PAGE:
Saturday, 24 June 2017

Singapore wins Most Improved Jurisdiction award at Global Restructuring Review Awards 2017

London awards boost to Singapore's efforts to be global insolvency and restructuring hub
Republic lauded for efforts to help troubled firms
By K.C. Vijayan, Senior Law Correspondent, The Straits Times, 23 Jun 2017

Singapore's efforts to be positioned as a major restructuring and insolvency hub received a boost in London on Wednesday when it was named the Most Improved Jurisdiction, fending off the likes of Germany, India and other nominees at an international awards event.

The inaugural award by the Global Restructuring Review (GRR) recognised recent ground-breaking legislative changes made by Singapore to its debt restructuring framework, resulting in a hybrid regime that incorporates the best features of the world's leading regimes, said the Law Ministry yesterday.

Senior Minister of State for Law Indranee Rajah said the recognition was significant because "we are positioning Singapore as a restructuring centre in Asia and it is the first time we have won these awards".

She added on the sidelines of the ground-breaking ceremony for Maxwell Chambers Suites: "In the past few years, we've seen many companies which have had difficulties. There's Swiber, there's Ezra, there's Hanjin Shipping. There's clearly a need in Asia for a place where such companies can be restructured, and Singapore has positioned itself to be such a place."

GRR is a daily information service providing cross-border insolvency and restructuring news, features and events.

Singapore also received the award for Most Important Overall Development, for the guidelines on cross-border insolvency matters that were drawn up and released by the Judicial Insolvency Network (JIN).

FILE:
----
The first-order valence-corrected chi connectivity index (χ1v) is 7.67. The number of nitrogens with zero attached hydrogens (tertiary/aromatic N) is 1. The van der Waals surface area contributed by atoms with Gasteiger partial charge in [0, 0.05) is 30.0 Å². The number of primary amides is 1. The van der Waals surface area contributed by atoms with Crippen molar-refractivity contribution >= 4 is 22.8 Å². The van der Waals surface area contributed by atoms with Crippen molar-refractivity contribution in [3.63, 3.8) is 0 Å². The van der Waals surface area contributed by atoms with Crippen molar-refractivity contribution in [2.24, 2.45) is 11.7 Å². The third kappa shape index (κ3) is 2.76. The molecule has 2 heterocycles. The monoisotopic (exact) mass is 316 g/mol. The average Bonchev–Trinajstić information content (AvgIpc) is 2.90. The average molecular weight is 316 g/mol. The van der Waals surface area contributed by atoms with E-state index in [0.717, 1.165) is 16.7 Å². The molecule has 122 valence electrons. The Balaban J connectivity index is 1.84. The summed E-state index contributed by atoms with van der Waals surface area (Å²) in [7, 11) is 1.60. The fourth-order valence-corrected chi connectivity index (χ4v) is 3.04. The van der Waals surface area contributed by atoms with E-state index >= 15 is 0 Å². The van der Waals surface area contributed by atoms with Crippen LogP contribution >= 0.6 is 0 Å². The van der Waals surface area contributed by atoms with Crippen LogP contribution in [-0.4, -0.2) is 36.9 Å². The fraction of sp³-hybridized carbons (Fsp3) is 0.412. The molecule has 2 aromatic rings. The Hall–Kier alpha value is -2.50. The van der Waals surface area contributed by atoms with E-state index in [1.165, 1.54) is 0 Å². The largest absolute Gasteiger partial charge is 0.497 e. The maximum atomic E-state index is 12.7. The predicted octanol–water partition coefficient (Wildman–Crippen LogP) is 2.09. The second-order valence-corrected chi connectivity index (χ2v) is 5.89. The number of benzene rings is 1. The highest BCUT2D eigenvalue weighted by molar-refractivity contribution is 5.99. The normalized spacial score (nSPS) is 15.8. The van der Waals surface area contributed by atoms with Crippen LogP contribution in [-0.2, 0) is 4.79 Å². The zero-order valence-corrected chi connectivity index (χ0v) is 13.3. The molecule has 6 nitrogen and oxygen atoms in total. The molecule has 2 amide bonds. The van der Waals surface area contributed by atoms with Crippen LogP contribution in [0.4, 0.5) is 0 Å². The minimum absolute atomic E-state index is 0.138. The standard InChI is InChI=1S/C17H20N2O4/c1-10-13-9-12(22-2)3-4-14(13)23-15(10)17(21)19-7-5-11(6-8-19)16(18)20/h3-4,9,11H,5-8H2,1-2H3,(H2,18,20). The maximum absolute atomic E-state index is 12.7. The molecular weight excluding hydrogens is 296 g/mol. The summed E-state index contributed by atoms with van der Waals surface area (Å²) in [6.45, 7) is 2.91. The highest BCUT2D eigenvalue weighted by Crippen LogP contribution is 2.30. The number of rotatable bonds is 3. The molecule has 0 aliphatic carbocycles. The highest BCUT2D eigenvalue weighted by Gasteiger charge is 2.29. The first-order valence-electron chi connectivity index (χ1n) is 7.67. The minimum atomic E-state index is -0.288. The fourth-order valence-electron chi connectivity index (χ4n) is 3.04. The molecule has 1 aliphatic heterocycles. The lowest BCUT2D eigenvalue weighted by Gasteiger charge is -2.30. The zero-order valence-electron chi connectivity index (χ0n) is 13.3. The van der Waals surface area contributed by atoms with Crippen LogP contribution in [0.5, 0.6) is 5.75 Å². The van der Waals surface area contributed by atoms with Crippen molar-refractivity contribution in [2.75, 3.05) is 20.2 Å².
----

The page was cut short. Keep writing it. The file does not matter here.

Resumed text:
The JIN, made up of judges from 10 jurisdictions, including the Singapore Supreme Court, met in Singapore last year to discuss and draw up the guidelines.

Two Singapore High Court decisions were also nominated for Most Important Recognition Decision and Cross Border Cooperation in a Specific Insolvency or Restructuring Matter.

The inaugural GRR Awards celebrate the most important firms, cases and marketplace developments in cross-border restructuring and insolvency, said the ministry.

In awarding Singapore the Most Improved Jurisdiction prize, accepted by Justice Kannan Ramesh at the event, the organisers noted that the Republic had made changes to its Companies Act relating to restructuring and insolvency. It had also introduced refinements to its scheme of arrangement incorporating elements from abroad.

The Law Ministry thanked all local and international contributors who had made the results possible. and said it "looks forward to extending these strong partnerships as we continue to strengthen Singapore as a centre for international debt restructuring in Asia".

Additional reporting by Prisca Ang

Singapore law firm in global top 30
By K.C. Vijayan, Senior Law Correspondent, The Straits Times, 23 Jun 2017

WongPartnership became the only Singapore firm ranked on the Global Restructuring Review's (GRR) global top 30 law firms list for insolvency and restructuring.